Flying from the stern of the Princes Maria, a first-rate ship of the line belonging to the Amsterdam Admiralty, is the flag of Prince William III of Orange with the inscription PRO RELIGIONE ET LIBERTATE. This was the motto which William adopted when he sailed to England in 1688 to seize the throne from his father-in-law, the Catholic James II, and restore the Protestant religion.
The Princes Maria, one of the largest ships ever built in the Netherlands, carried 92 guns and a crew of 500. She was one of 36 warships laid down on William’s orders at the beginning of the 1680s in readiness for any hostilities with the French. It proved to be a wise move, for France declared war after William and his wife Mary Stuart were crowned King and Queen of England in 1689.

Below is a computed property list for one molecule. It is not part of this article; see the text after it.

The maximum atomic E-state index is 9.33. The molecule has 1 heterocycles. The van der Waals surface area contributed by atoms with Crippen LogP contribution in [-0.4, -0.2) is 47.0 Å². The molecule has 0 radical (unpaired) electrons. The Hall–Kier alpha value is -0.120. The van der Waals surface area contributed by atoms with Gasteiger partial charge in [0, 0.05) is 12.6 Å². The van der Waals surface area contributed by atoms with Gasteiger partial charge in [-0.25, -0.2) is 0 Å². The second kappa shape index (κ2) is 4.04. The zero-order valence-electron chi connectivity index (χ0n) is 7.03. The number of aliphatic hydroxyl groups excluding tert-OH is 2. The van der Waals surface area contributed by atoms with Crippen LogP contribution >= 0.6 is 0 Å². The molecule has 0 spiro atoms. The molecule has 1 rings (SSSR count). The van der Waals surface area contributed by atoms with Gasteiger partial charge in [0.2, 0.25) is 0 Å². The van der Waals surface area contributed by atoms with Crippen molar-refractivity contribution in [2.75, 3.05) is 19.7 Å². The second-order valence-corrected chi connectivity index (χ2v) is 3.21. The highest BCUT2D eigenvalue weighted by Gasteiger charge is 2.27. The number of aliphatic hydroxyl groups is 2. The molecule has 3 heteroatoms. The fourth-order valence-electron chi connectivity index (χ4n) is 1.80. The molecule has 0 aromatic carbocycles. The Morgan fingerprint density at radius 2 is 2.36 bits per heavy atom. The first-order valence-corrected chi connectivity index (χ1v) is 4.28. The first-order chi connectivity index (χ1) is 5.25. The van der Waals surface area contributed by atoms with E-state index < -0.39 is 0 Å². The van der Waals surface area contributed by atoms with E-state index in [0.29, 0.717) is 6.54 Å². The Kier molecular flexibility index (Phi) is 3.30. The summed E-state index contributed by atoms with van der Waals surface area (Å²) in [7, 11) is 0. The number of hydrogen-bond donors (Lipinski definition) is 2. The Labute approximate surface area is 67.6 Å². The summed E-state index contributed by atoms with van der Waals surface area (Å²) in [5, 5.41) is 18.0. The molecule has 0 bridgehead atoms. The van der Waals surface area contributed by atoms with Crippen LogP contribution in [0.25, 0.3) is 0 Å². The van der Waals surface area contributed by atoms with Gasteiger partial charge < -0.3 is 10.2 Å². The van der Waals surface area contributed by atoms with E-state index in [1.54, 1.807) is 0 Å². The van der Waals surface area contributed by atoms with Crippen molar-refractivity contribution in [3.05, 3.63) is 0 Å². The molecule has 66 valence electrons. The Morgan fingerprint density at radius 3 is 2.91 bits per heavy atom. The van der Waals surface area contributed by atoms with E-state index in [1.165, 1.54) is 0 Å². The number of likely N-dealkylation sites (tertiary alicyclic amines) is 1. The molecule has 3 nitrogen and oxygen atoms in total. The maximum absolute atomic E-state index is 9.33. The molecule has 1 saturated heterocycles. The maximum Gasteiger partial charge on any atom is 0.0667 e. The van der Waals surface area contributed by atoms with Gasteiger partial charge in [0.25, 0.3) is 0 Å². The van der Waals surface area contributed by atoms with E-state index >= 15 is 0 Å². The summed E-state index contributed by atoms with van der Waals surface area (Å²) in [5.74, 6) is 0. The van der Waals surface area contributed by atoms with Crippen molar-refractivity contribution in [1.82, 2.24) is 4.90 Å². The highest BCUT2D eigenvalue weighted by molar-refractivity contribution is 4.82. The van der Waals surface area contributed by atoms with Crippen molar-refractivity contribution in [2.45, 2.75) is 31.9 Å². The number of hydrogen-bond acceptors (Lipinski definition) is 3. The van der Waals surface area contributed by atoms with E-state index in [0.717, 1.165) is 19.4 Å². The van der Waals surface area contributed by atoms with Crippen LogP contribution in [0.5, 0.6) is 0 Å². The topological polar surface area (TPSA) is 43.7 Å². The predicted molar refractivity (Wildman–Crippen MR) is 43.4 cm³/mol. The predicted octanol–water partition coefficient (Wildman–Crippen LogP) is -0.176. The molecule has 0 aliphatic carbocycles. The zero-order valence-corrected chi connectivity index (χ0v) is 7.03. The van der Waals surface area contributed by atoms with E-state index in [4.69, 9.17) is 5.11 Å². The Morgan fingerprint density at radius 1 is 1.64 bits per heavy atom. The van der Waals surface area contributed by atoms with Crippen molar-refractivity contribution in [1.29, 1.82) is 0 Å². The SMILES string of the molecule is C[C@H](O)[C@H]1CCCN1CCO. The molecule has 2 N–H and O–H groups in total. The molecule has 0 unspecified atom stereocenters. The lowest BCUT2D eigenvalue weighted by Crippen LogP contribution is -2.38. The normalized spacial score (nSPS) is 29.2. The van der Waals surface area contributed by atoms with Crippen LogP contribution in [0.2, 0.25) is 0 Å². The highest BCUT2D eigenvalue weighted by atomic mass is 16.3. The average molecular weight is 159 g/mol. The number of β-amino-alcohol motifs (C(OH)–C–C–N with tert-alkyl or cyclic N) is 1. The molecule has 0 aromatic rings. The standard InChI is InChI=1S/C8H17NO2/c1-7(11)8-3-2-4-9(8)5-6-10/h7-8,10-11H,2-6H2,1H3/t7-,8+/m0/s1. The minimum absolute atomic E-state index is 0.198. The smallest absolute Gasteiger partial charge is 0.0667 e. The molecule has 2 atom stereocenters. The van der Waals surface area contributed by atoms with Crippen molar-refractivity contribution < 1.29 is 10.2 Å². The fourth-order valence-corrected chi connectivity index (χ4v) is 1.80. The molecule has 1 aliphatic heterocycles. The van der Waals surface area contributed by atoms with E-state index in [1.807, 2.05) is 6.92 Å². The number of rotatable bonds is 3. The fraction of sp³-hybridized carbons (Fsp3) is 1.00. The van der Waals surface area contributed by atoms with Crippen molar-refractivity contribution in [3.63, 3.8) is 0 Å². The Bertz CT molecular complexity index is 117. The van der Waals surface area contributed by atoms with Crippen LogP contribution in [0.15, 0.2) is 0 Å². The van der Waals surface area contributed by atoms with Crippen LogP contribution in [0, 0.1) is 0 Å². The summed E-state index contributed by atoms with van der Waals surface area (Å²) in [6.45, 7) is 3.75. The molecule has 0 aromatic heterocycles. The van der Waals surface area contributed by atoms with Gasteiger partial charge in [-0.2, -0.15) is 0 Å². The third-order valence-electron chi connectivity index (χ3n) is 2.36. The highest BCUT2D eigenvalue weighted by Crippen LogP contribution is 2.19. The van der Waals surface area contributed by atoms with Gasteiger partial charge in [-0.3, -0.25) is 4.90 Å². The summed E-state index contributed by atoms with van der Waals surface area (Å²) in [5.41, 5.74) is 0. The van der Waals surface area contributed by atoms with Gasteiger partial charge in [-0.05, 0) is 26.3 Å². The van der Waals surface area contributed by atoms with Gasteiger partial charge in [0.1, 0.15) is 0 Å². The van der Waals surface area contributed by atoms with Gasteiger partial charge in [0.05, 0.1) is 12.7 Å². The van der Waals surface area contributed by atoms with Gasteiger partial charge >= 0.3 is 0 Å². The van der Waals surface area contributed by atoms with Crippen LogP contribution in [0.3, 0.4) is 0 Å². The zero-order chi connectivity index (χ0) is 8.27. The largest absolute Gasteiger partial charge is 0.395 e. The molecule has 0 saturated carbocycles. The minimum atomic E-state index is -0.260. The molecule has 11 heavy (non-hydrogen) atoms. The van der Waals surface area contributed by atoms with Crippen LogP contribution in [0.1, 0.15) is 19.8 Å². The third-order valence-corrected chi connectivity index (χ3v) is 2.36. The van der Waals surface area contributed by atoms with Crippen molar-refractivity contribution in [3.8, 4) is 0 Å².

The Princes Maria was part of the combined Anglo-Dutch fleet, and played an all important part in the great sea battles that took place in the early years of the war with France. She flew the flag of Rear-Admiral Gillis Schey, who was promoted Vice-Admiral for his bravery at the Battle of Beachy Head in 1690. The Princes Maria was so badly damaged in the fighting that she had to return port for repairs.
The other ships in the painting include an oared yacht with the flags of the City of Amsterdam, a kaag, a transom yacht and a boeier.
At one time this picture was in the famous collection of Jan Gildemeester Jansz. (1744-1799), and it features in the painting which Adriaan de Lelie made in 1794-1795 of Gildemeester in his art gallery on the Herengracht in Amsterdam.